The move also did not surprise LeBron’s former coach at St. Vincent-St. Mary, Keith Dambrot, who was on a recruiting trip for the University of Akron when the news broke.

“He hasn't really changed a whole lot. He's always been a good person. He's always been team-oriented [and] business-oriented. He just made a business decision that he felt he had to make. And now he's coming back to try to give back to this community, which is a great thing.”

Fans hope that includes a championship -- or six. Attendance at The Q will likely spike. Television ratings increased eight-fold during James’ first stint here, from 2003 to 2010, then dropped by more than half when he left for Miami.

Pluto expects the Cavs’ win-loss record will dramatically improve with LeBron’s return. But in his essay, LeBron cautions, “In Northeast Ohio, nothing is given. Everything is earned.”
Add Your Comment
Name:

Location:

E-mail: (not published, only used to contact you about your comment)


Comments:




 
Page Options

Print this page

E-Mail this page / Send mp3

Share on Facebook




Stories with Recent Comments

ResponsibleOhio leader says the state is trying to set Issue 3 up for failure
Ohio suppose to believe that a group of investors were united under one cause to legalize marijuana.Once legal they all of sudden turn into 10 different compani...

Terry Pluto: U of A's new athletic director has the toughest job in town
It is a hard sell. The Students do not want to go to the football games and they do not want to pay for the program. They have a lot of student loan debt and t...

Akron considering the future of the B.F. Goodrich smokestacks
This BFGoodrich alumna says, "Thank you, Dave Lieberth!"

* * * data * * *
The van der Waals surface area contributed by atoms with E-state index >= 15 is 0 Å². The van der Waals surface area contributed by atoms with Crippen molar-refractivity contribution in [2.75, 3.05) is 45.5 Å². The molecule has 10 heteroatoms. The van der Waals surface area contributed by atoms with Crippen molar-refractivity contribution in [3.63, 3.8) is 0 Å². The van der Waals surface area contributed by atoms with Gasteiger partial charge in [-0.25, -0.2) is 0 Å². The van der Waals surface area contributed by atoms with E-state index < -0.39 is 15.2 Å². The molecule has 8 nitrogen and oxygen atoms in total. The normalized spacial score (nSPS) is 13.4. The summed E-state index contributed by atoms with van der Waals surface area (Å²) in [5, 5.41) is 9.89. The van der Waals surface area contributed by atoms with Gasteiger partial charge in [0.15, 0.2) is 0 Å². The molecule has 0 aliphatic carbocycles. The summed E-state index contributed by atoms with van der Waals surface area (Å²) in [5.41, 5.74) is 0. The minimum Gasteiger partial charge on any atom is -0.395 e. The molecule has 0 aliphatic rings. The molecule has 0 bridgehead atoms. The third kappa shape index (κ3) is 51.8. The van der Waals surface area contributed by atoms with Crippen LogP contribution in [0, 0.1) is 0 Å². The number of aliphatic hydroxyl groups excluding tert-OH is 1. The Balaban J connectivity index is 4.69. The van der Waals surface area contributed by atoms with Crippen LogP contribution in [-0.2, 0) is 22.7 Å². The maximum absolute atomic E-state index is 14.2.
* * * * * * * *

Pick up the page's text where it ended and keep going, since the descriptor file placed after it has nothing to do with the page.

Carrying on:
State creates panel to look at Ohio charter school sponsors
It is more than disturbing that charter schools, which seemed like a good idea years ago, have begun to cripple public school education.

DEVO mural in Akron is now on display downtown
The installation is not at the former site of Chili Dog Mac. CDM was one block north on the other side of Main St.

New report shows growth in white collar jobs for Northeast Ohio
Unfortunately, there are fewer jobs in comparison to the number of professionals applying for them. I have been had a full time job since June 2012. In order to...

Advocacy group: Ohio could lead in clean energy
Ohio Legislators, You are supposed to be our leaders but you're not taking us where we want to go - where we need to go!

Campaign for and against marijuana legalization begins
Cannabis legalization needs to happen as soon as possible! But not if it gives monopolies to a selected few to grow and sell the herb. Responsible Ohio's mono...

Heinen's in downtown Cleveland sponsors a contest for food entrepreneurs
Love that this took place right here! What a way to support local. Thank you Heinens! Love this quote, as a small local biz, I agree, it's big!! "To be a small...

Copyright © 2015 WKSU Public Radio, All Rights Reserved.

 
In Partnership With:

NPR PRI Kent State University

listen in windows media format listen in realplayer format Car Talk Hosts: Tom & Ray Magliozzi Fresh Air Host: Terry Gross A Service of Kent State University 89.7 WKSU | NPR.Classical.Other smart stuff. NPR Senior Correspondent: Noah Adams Living on Earth Host: Steve Curwood 89.7 WKSU | NPR.Classical.Other smart stuff. A Service of Kent State University